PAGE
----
Background: National and regional data indicate that breast cancer early detection is low in Kentucky, especially rural regions, perhaps because access to mammography services can be problematic.
Objective: This study examined the distance between residences of women diagnosed with breast cancer and the nearest mammography facility, as a risk factor for advanced stage diagnosis in rural populations.
Methods: 1999-2003 Kentucky Cancer Registry data were used for this study. A total of 12,322 women, aged 40 and older at diagnosis, with no previous history of cancer, and with known cancer stage were included. Travel distance was obtained using a geographic information system (GIS). Hierarchical logistic regression models were used to analyze the relationship between travel distance and advanced stage diagnosis.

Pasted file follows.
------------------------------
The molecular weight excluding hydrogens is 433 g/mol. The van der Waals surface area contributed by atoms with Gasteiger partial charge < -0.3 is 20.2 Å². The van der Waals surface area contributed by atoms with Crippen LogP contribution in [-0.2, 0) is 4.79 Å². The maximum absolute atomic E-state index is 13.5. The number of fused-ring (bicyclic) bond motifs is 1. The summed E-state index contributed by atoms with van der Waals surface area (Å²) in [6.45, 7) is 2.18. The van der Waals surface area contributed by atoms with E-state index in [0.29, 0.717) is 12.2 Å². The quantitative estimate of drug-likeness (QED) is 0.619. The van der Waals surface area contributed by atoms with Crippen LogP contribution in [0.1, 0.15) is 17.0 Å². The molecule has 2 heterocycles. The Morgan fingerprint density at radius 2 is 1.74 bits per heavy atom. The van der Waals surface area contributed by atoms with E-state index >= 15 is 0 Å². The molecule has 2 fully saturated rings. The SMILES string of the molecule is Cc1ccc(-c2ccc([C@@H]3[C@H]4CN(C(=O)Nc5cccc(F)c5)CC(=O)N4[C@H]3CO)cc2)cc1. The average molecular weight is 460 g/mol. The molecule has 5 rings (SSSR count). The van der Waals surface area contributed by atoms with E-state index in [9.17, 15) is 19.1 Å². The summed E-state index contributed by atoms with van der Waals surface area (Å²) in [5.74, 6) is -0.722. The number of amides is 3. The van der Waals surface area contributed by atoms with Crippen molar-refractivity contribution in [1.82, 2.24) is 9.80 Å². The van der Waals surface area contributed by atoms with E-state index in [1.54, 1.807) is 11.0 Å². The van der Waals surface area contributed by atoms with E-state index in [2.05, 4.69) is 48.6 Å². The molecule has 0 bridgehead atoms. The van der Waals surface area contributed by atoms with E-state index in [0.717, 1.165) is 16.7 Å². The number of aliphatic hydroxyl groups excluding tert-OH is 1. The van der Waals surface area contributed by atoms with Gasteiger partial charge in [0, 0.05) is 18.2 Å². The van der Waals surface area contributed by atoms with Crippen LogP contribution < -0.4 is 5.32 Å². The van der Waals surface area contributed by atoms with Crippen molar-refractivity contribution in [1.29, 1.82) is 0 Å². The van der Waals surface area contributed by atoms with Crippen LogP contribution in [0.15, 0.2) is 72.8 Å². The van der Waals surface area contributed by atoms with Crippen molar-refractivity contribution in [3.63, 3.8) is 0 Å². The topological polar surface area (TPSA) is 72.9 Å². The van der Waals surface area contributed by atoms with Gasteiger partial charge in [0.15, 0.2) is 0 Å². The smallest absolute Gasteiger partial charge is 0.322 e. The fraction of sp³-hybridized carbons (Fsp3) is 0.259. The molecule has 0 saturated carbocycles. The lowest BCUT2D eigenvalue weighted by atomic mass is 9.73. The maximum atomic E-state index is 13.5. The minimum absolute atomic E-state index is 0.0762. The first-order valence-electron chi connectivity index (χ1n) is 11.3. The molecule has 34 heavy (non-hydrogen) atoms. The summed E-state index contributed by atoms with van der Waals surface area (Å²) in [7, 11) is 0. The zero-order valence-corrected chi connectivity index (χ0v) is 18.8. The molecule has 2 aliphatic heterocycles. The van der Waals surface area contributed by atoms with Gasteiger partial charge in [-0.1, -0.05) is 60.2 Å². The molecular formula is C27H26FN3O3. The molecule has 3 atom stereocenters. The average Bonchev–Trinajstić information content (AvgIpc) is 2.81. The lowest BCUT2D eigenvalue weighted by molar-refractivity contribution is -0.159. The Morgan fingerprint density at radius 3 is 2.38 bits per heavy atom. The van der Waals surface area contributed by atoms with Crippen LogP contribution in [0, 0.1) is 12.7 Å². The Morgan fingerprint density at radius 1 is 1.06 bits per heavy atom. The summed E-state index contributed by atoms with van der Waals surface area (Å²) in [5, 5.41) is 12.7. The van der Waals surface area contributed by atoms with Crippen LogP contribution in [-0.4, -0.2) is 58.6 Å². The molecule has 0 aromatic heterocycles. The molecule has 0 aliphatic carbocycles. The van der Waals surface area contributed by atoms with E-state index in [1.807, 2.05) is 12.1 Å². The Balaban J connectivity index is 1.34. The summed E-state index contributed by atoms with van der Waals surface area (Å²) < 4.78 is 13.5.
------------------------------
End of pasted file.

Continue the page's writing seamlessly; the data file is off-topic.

Results: Advanced diagnoses had longer average travel distances than early stage diagnoses (P < 0.01). After adjusting for age, race, insurance, and education at census tract level, the odds of advanced diagnosis were significantly greater for women residing over 15 miles from a facility, compared to those living within 5 miles (adjusted OR = 1.50, 95% CI = 1.25-1.80).
Conclusion: Although socioeconomic status, race, and age may help explain advanced diagnoses, longer travel distance also adversely affects early detection for rural populations. Accurate measurement of spatial accessibility indicators, such as travel distance, facilitates identification of at-risk groups so that interventions can be developed to reduce this disease.